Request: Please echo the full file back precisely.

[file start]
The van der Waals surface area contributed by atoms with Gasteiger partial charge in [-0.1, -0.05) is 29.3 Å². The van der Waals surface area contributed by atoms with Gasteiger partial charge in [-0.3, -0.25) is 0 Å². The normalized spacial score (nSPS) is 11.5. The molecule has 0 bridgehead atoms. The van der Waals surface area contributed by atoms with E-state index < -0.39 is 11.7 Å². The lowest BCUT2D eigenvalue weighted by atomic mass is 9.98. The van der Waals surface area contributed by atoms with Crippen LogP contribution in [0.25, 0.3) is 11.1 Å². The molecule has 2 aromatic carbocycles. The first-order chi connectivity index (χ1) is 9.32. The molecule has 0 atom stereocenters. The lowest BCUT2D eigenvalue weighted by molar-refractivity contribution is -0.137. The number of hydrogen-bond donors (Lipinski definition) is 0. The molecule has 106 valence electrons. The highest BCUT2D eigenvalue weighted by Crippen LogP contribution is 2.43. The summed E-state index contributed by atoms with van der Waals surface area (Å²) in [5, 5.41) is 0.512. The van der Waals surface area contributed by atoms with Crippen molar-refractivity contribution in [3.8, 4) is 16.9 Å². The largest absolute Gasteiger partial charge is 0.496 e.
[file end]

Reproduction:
The van der Waals surface area contributed by atoms with Gasteiger partial charge in [-0.1, -0.05) is 29.3 Å². The van der Waals surface area contributed by atoms with Gasteiger partial charge in [-0.3, -0.25) is 0 Å². The normalized spacial score (nSPS) is 11.5. The molecule has 0 bridgehead atoms. The van der Waals surface area contributed by atoms with E-state index < -0.39 is 11.7 Å². The lowest BCUT2D eigenvalue weighted by atomic mass is 9.98. The van der Waals surface area contributed by atoms with Crippen LogP contribution in [0.25, 0.3) is 11.1 Å². The molecule has 2 aromatic carbocycles. The first-order chi connectivity index (χ1) is 9.32. The molecule has 0 atom stereocenters. The lowest BCUT2D eigenvalue weighted by molar-refractivity contribution is -0.137. The number of hydrogen-bond donors (Lipinski definition) is 0. The molecule has 106 valence electrons. The highest BCUT2D eigenvalue weighted by Crippen LogP contribution is 2.43. The summed E-state index contributed by atoms with van der Waals surface area (Å²) in [5, 5.41) is 0.512. The van der Waals surface area contributed by atoms with Crippen molar-refractivity contribution in [3.8, 4) is 16.9 Å². The largest absolute Gasteiger partial charge is 0.496 e.